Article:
If you live in Los Angeles then it is no secret that there's a huge homeless problem here. But do we really know how big the problem is? Moreover, are the people, places and things in charge of correcting our homeless situation really equipped to handle it? Or are they just making things up as they go along? One thing is for certain, we can no continue to blame homeless people for our homeless problem and we certainly shouldn't allow any person, agency, corporation, city, law or ordinance declare open season on homeless people.
More and more no matter where you go in the city of Los Angeles chances are that you will see signs that say "restrooms for customers only." even signs that read "dont feed the homeless". This past weekend while visiting Union Station for the 75th anniversary my friends and I wanted to find a place to sit to eat food we just purchased. However there was a sign that read "seating area for Amtrak and Metrolink ticketed passengers only. For passengers traveling within a two hour period." My friends thought it was there because of the anniversary, but when asked, the security guard posted at the blocked off seating area said "no this is always." When asked if this was simply an attempt to keep homeless people out of the station she proudly replied "yes it is"
It is estimated that there are more than 60,000 homeless people in Los Angeles, earning it the title of "Homeless Capitol of America" Reports have stated that families, seniors and veterans homeless numbers have gone up double digits in the last year. More than 20% of homeless families in Los Angeles are without any shelter, doubling numbers of two years prior.
Andy Bales, CEO of the Los Angeles Union Rescue Mission said to OnCentral "Los Angeles thinks it's sufficient to have less than one-fifth of the shelter beds actually needed." This would mean the estimated amount of shelter beds for the county to be about 12,000.
According to Bales in a recent interview on ABC Eyewitness Newsmakers, once the city began to focus on permanent supportive housing, the numbers of homeless people on Skid Row doubled. "there is no one size fits all approach to ending homelessness." He also said that he believes the numbers are far greater than 60,000 and that 90% of the people on Skid Row are from South Los Angeles.
"These are LA people, mostly from South LA and mostly African-American. It just shows you the plight that people from South LA face." Rev. Bales has called homelessness "the worst human disaster in the United States."
Former City Council member Jan Perry has long pushed the County of LA to fund year round shelters, but the resistance is far too great. "communities don't want to have homeless people in their neighborhoods" she said.
Even so called "supportive housing" misses the mark falling far short of ending homelessness in Los Angeles. While some agencies build SRO (single room occupancy) style housing that has been called "prisons with keys" by some residents, others are building actual apartments that help a homeless person restart their life, but many residents complain that the services they are supposed to receive end up being flyers and information they are fully aware of. Those with HIV living in shelter plus care units have stated while they pay for shelter (their apartment) there is no care that is supposed to be provided.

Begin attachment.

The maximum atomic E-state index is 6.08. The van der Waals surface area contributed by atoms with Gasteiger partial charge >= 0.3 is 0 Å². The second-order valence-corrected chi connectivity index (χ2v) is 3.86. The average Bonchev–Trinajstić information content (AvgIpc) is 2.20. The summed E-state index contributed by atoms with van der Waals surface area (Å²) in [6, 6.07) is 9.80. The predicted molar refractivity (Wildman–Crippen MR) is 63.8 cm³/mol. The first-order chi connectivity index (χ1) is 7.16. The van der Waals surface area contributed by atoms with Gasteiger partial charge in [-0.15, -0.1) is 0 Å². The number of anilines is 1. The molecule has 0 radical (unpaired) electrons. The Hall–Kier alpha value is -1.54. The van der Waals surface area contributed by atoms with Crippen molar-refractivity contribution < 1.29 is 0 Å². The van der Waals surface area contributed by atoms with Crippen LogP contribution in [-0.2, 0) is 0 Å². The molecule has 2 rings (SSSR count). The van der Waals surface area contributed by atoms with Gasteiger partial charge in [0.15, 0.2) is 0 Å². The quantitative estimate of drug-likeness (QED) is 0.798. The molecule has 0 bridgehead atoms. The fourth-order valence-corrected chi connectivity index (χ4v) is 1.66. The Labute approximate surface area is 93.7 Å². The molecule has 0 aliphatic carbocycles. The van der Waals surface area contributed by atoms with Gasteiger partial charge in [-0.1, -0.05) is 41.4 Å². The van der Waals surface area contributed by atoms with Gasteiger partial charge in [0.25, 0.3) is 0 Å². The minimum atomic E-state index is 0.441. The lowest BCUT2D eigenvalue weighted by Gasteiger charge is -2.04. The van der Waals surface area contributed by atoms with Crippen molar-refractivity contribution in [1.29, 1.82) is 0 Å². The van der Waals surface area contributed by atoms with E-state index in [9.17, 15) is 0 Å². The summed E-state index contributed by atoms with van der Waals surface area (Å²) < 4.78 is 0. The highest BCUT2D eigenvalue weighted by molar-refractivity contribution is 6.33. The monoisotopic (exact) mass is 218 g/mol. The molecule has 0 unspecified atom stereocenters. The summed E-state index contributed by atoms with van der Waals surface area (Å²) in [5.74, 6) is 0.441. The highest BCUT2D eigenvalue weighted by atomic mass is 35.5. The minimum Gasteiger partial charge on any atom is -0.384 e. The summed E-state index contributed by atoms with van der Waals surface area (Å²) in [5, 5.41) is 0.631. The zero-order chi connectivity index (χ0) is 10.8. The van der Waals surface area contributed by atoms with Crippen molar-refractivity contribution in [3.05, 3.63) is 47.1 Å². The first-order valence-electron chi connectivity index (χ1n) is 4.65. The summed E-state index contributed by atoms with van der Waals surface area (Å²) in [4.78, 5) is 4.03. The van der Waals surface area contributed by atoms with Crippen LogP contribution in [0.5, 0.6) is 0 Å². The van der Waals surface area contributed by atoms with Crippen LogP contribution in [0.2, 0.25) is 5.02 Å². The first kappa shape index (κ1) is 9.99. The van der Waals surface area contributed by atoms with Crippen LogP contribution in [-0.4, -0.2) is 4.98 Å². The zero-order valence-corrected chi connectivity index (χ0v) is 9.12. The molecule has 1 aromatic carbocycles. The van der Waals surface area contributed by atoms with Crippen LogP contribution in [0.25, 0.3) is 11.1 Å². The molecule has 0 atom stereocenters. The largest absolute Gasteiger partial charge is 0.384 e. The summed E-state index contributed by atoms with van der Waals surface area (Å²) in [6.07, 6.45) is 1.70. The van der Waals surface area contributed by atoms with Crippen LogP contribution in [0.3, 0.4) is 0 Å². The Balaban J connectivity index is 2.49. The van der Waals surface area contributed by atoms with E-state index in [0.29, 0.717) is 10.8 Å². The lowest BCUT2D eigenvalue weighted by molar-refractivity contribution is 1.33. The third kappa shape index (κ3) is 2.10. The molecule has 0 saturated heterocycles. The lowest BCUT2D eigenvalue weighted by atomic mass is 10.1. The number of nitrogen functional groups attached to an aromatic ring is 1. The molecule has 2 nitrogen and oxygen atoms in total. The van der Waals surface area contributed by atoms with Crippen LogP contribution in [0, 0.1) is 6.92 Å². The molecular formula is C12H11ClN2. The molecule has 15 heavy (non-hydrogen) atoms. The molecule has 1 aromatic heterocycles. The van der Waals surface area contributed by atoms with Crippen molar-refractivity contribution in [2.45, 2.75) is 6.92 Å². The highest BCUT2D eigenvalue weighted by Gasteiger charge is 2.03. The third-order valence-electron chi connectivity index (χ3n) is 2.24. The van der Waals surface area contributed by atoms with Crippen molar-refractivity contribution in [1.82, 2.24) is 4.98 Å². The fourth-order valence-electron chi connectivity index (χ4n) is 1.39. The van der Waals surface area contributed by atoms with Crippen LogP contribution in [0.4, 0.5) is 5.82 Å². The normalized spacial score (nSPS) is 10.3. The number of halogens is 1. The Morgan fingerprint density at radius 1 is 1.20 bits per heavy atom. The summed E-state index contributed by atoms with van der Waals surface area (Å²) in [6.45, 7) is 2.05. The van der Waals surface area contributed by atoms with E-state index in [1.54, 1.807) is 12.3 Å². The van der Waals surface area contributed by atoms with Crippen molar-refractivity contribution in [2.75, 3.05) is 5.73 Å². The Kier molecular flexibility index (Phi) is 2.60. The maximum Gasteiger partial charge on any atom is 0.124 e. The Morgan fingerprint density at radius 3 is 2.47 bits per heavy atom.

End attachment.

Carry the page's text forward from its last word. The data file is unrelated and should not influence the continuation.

Once in housing, most will not complain because they live in fear of being thrown out. "I am the fish in the fish bowl. Plus I have a history of drug use. Aint nobody trying to hear a complaint from me. So I simply do the best I can at trying to keep them from stressing me out so bad I end up on crack again." one Skid Row resident told me about the "apartment" she lives in on Skid Row. "My RSC (residential services coordinator) is some white girl fresh out of college. I'm damn near 60. How the hell is she supposed to help me?"
"Our reality is that we were once homeless, drug users and such. We dont have the right to complain about poor conditions....at least that is how we are made to feel. They have the power to throw us out, so we better do as they say." another resident said.
Having lived through 29 months of homelessness, while fighting cancer and getting diagnosed with HIV during that time, I know all too well the horrors of Skid Row and people, places and things that slow things down and hold things up rather than helping you move through homelessness quickly.
Frederick Douglass once said "Power concedes nothing without a demand. It never did and it never will. Find out just what any people will quietly submit to and you have found out the exact measure of injustice and wrong which will be imposed upon them, and these will continue till they are resisted with either words or blows, or both. The limits of tyrants are prescribed by the endurance of those whom they oppress."
Until we start to question and hold accountable those who are supposed to be working to end the homeless situation and until we start to involve homeless people in the process, there will be no change in the amount of homeless people here and homelessness will continue to be a system of oppression.